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30 June 2010 @ 12:08 pm
Feel Sorry For The Poor Batterers  
Inevitably someone will ask why batterers can't find redemption. That's already happened in response to my other post today.

Well, sure they can! I hope they do!

And yes, I feel sorry that they experienced some childhood trauma that may have contributed to their behavior. If they need help to heal from that, learn how to appropriately manage their feelings and communicate better in relationships so they won't be violent, I'm all for it.

I think batterers can and should change and we as a society should make sure there are classes, support groups and therapists available to assist with that--free of charge if necessary.

But, let me make myself very clear, our primary sympathy should be with the victims as is the case in any crime.

We can both have compassion for perpetrators while we hold them accountable.

When it comes to Chris Brown, yes by all means find redemption and go on with your career. But keep your tears to yourself and don't expect us to reassure you when Rihanna is still recovering from the experience. Don't put Brown on an awards show before you've celebrated her career! He doesn't (or shouldn't) need public adoration to convince him he's likable or forgiven just because he's a celebrity.

I've been shocked at how many more people supported Chris Brown than those who supported Rihanna. I shouldn't be; I've long known how most people are more comfortable blaming the victim and asking what's wrong with her rather than asking how could the perpetrator be so violent.

Gosh, I'm sorry poor Chris Brown used his fists to nearly destroy his career and how he used his hands to choke Rihanna as he bashed her head into the car door until she lost consciousness. My heart bleeds for him. We should all line up to comfort him now, even though she'll never get those moments completely out of her head or forget how vulnerable she is. But Chris Brown witnessed violence as a child so we should feel even more sorry for him.

Doesn't anyone see the imbalance here?

I have to wonder, if this assault wasn't with his then-girlfriend in the semi-private space of a car, but instead he assaulted a woman AT the Grammy Awards that night in the same manner, someone he was not in a relationship with, would BET be ready this soon to give him such a spotlight? Wouldn't he, in fact, be in jail even now?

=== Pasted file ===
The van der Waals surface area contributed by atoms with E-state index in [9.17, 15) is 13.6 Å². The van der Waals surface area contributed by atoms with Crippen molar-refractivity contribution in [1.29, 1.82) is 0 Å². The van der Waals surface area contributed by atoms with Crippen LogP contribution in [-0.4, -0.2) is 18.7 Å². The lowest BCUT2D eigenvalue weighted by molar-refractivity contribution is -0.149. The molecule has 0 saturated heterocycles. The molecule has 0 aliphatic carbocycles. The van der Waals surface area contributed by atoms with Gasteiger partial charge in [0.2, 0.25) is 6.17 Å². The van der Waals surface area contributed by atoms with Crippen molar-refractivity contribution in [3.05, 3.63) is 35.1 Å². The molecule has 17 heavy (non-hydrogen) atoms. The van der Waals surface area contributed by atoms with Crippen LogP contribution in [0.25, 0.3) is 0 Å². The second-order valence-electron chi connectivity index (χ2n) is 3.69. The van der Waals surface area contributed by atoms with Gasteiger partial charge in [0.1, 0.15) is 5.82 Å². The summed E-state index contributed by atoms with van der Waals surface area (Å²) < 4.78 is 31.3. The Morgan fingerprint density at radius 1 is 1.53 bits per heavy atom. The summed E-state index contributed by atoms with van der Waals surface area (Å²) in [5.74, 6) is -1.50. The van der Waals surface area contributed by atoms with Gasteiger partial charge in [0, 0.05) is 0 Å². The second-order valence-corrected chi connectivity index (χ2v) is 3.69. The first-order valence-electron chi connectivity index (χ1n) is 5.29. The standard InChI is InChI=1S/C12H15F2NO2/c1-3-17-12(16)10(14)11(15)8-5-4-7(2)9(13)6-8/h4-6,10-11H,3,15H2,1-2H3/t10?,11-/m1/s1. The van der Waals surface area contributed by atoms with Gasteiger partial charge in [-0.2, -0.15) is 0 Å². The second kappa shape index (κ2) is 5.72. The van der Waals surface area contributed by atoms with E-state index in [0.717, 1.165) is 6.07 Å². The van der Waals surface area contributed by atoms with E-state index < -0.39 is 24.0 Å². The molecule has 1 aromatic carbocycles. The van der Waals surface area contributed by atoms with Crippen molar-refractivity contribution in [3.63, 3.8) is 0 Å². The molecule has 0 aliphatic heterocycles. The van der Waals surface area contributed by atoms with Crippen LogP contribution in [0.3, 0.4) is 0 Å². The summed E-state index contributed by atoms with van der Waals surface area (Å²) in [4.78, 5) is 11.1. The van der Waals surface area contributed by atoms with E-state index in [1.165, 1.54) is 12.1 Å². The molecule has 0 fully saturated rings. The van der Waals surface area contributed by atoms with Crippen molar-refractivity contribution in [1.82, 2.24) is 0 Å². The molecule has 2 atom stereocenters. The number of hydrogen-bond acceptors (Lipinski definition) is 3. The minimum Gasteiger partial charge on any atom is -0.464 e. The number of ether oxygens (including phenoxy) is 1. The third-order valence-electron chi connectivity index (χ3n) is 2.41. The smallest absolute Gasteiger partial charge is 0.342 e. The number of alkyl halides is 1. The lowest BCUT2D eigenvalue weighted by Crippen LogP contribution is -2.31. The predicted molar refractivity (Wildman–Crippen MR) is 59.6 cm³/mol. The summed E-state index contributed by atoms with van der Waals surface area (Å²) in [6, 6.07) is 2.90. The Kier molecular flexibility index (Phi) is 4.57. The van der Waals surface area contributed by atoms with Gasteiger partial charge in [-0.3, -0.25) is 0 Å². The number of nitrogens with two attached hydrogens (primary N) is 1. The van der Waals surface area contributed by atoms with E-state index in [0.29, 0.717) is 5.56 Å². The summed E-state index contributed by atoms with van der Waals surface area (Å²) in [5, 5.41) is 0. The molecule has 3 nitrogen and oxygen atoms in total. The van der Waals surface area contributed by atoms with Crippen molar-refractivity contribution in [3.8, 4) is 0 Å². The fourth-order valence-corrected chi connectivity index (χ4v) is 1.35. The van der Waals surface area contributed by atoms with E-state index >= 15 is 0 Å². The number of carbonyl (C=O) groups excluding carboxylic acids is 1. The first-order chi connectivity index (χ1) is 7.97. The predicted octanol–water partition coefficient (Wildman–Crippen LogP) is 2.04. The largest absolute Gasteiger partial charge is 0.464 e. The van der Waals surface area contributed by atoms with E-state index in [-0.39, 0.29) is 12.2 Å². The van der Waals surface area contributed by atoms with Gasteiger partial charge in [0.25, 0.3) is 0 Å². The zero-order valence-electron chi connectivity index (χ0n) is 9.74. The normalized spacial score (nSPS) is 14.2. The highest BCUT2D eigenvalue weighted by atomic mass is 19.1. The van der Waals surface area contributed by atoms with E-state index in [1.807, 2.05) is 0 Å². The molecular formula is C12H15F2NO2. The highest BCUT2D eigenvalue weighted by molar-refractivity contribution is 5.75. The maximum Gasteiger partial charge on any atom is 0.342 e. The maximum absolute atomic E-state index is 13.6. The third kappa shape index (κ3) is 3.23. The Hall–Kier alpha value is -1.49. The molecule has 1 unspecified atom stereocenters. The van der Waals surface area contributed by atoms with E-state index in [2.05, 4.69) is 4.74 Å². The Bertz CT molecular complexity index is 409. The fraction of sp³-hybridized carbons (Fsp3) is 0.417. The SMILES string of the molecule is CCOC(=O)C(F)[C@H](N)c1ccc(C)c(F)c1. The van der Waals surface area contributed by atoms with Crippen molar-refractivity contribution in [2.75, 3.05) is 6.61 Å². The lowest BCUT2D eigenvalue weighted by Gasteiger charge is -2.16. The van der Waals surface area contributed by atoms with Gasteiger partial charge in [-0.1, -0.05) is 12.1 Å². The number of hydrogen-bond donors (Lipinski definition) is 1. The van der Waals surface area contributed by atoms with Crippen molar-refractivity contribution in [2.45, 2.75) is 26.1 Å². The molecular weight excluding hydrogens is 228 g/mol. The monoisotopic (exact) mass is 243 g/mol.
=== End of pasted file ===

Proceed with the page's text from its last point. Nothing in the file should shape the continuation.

W. Lotus: Peacefulwlotus on June 30th, 2010 10:31 pm (UTC)
They would have NEVER given him the spotlight, even if he wasn't in jail.

I'm all for redemption, too. But I am appalled BET would give Chris Brown that kind of spotlight before doing anything to shine the spotlight on the horror of women being beaten by men.
Mari Adkinsmariadkins on June 30th, 2010 10:36 pm (UTC)
And yes, I feel sorry that they experienced some childhood trauma

What I'll never understand is how brothers can grow up so different. One can be exemplary and the other can be a complete douche. (pardon my language) Or how a man can beat one woman half to death and then meet someone else and treat her like a complete angel. It boggles the mind and I've learned not to dwell on it. I need the space and energy for other things. ;)

I've long known how most people are more comfortable blaming the victim and asking what's wrong with her rather than asking how could the perpetrator be so violent

:nods: It's this attitude that cost me 18 years of therapy. I started therapy because I needed it badly when I left David and I could have gotten it for free on campus as long as I was a student. (at least it was therapy right? lol) But the person made the mistake of asking me, "What did you do to make him hit you?" I was so shocked I didn't know what to do. But after that session was over, I never went back. So I've gone without therapy and without medications for 18 years now. 18 years too long.
Christinekisekileia on July 1st, 2010 12:55 am (UTC)
...Holy shit. That should have gotten the "therapist" fired.
Mari Adkinsmariadkins on July 1st, 2010 02:35 am (UTC)
...Holy shit. That should have gotten the "therapist" fired.

I was 22 and leaving a horrible marriage at the time. It wasn't something I knew I could turn in and nor did I know where to turn it in. If I had it to do over ...
Mari Adkinsmariadkins on July 1st, 2010 02:35 am (UTC)
...Holy shit. That should have gotten the "therapist" fired.

I was 22 and leaving a horrible marriage at the time. It wasn't something I knew I could turn in and nor did I know where to turn it in. If I had it to do over ...
Mari Adkinsmariadkins on July 1st, 2010 02:35 am (UTC)
for the record that bunny cracks me up.
Tapatitapati on July 1st, 2010 01:21 am (UTC)
I'm so sorry that was done to you. That should get someone fired and/or loss of license.

I think therapists are much better now, at least all of mine have been.
Mari Adkinsmariadkins on July 1st, 2010 02:33 am (UTC)
The therapist I just left was terrific. I miss her terribly. But she's a psychologist and unable to prescribe drugs. I would have had to have waited until October to see that clinic's psychologist. I can't wait that long. Too, her clinic doesn't treat ADHD. So now I'm going to the clinic Thomas goes to. And they're just as terrific there. They have a readily available psychiatrist on staff, and all of the therapists are nurse practitioners.

That should get someone fired and/or loss of license.

If I'd known to do such a thing back then, I would have.
Christinekisekileia on July 1st, 2010 12:56 am (UTC)
It's funny how few people realize how much victim-blaming our society does until it happens to them.